The idea that all opinions are of equal value – the ignorant being as important as the knowledgeable – is difficult to accept for certain groups. The relation of the collective view to the individual one is often frustrated by the necessity of compromise. Also, in large states with millions of citizens, direct political participation is simply not possible, so governing is done by representatives, who also have their own agendas. Decision-making is complicated further by regional differences of culture, geography and so forth.
One way of countering these problems is to delegate as much of the decision-making process as possible to smaller communities with a more homogeneous composition.
For Thailand, the obvious candidate is a tambon, (subdistrict or township), where people could elect assemblies every four years. Residents of these local communities tend to know each other directly or via family connections, have more or less the same interests and problems and more or less the same educational level. Differences of culture and geography meanwhile are negligible or at least easily negotiated. The community is small enough to gauge each other’s concerns, wishes and desires through discussion before a decision is made, giving all members the feeling that their opinion has been properly considered. The minority is thus far more likely to accept decisions when they are taken.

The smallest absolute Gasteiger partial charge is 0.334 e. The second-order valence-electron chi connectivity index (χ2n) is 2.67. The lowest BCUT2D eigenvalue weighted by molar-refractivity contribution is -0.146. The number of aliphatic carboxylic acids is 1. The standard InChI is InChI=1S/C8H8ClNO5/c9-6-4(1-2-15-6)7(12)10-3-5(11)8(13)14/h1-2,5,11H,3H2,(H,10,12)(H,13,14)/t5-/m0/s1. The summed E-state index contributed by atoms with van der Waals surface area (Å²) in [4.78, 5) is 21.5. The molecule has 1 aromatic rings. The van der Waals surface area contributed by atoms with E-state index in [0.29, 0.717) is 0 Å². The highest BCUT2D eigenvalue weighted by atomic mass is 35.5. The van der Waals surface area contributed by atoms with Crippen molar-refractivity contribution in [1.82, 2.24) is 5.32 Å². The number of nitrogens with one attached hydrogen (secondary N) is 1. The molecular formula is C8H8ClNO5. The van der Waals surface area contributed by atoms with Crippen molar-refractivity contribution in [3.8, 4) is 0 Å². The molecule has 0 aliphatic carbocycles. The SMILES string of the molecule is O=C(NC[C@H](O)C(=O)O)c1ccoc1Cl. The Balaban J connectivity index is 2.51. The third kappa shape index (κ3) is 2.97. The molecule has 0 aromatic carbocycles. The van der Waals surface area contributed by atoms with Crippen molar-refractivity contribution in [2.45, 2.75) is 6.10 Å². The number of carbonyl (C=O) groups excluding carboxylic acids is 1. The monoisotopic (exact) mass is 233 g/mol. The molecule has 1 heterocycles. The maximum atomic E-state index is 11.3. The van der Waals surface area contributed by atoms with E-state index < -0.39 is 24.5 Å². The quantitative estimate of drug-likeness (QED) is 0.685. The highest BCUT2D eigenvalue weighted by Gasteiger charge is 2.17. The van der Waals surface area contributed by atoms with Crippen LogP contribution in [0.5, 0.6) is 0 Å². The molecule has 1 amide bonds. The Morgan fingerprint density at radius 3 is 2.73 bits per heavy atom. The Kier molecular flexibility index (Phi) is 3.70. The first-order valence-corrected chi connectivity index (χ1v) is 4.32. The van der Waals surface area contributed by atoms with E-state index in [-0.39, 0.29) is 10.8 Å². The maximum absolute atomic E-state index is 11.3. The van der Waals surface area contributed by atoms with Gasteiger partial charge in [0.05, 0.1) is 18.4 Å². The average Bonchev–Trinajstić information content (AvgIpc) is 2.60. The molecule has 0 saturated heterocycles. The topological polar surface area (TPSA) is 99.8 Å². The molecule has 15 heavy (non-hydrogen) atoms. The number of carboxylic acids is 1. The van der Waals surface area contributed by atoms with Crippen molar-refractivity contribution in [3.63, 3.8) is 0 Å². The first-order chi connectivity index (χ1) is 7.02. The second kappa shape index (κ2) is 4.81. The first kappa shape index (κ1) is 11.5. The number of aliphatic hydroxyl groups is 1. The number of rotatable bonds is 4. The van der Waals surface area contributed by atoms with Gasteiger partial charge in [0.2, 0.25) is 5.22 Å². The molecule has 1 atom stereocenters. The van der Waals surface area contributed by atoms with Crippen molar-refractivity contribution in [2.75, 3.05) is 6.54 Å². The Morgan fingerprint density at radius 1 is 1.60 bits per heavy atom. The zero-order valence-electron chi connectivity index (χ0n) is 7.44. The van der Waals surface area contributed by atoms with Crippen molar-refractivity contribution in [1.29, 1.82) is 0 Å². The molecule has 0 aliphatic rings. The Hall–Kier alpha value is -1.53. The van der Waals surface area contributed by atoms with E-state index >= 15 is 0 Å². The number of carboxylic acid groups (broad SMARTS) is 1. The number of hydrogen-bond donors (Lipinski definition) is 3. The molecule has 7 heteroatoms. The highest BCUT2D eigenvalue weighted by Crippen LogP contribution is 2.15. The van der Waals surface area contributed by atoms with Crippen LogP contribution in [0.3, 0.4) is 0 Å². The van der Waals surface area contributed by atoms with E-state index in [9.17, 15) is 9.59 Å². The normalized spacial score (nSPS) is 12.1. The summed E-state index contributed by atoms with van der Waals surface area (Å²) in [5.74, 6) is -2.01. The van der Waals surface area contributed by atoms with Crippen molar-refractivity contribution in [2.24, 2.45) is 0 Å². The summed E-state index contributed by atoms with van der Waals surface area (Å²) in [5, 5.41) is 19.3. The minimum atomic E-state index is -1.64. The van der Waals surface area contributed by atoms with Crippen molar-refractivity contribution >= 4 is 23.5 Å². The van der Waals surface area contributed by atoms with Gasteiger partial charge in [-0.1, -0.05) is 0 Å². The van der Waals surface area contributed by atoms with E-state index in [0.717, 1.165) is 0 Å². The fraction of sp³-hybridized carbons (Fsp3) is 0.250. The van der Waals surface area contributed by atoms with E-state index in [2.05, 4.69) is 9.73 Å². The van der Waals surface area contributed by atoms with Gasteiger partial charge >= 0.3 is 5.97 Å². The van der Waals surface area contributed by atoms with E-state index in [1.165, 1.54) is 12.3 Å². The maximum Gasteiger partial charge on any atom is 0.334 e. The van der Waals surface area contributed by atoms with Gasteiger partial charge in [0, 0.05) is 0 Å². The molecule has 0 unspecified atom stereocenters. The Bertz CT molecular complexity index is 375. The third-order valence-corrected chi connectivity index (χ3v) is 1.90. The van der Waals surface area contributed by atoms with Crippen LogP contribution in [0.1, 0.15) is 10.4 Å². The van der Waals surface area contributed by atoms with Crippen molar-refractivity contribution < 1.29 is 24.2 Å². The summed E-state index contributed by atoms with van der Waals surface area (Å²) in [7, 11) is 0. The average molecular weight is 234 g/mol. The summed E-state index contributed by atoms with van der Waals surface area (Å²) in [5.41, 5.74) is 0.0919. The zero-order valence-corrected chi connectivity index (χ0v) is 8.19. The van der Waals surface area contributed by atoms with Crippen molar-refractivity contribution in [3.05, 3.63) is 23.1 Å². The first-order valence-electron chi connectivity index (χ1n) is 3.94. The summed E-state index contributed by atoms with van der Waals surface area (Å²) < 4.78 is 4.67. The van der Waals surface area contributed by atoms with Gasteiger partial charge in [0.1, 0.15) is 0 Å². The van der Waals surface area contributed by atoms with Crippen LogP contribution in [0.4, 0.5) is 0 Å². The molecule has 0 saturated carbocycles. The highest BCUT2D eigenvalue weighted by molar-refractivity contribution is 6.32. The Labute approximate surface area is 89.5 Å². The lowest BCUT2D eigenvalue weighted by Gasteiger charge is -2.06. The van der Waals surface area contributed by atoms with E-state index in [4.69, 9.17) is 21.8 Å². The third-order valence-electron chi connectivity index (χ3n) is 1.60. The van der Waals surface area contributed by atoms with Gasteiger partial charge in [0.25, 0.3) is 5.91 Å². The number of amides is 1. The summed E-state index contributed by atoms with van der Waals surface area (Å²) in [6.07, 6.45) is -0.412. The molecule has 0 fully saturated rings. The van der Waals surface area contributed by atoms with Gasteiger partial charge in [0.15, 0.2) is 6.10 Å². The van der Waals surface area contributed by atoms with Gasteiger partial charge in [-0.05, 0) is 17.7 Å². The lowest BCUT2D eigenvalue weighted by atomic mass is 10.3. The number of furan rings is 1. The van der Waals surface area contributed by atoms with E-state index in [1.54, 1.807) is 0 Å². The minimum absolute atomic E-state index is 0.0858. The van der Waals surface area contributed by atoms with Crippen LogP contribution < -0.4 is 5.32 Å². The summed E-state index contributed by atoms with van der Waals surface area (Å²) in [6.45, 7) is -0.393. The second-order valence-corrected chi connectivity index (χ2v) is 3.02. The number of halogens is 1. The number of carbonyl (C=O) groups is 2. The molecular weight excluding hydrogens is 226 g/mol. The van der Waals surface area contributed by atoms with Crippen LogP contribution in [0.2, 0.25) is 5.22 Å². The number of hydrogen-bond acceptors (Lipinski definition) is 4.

Decision making on this level – much more homogeneous than the whole country – can express the collective view far better and also lead to better decisions thanks to the wider input of knowledge from all members.
Such a devolution of political and financial power could keep democratic principles alive through more direct participation, diminishing alienation and nurturing “enlightened” citizens. On the other hand, recentralising power would be extremely detrimental to democracies, causing a lot of problems for a central government.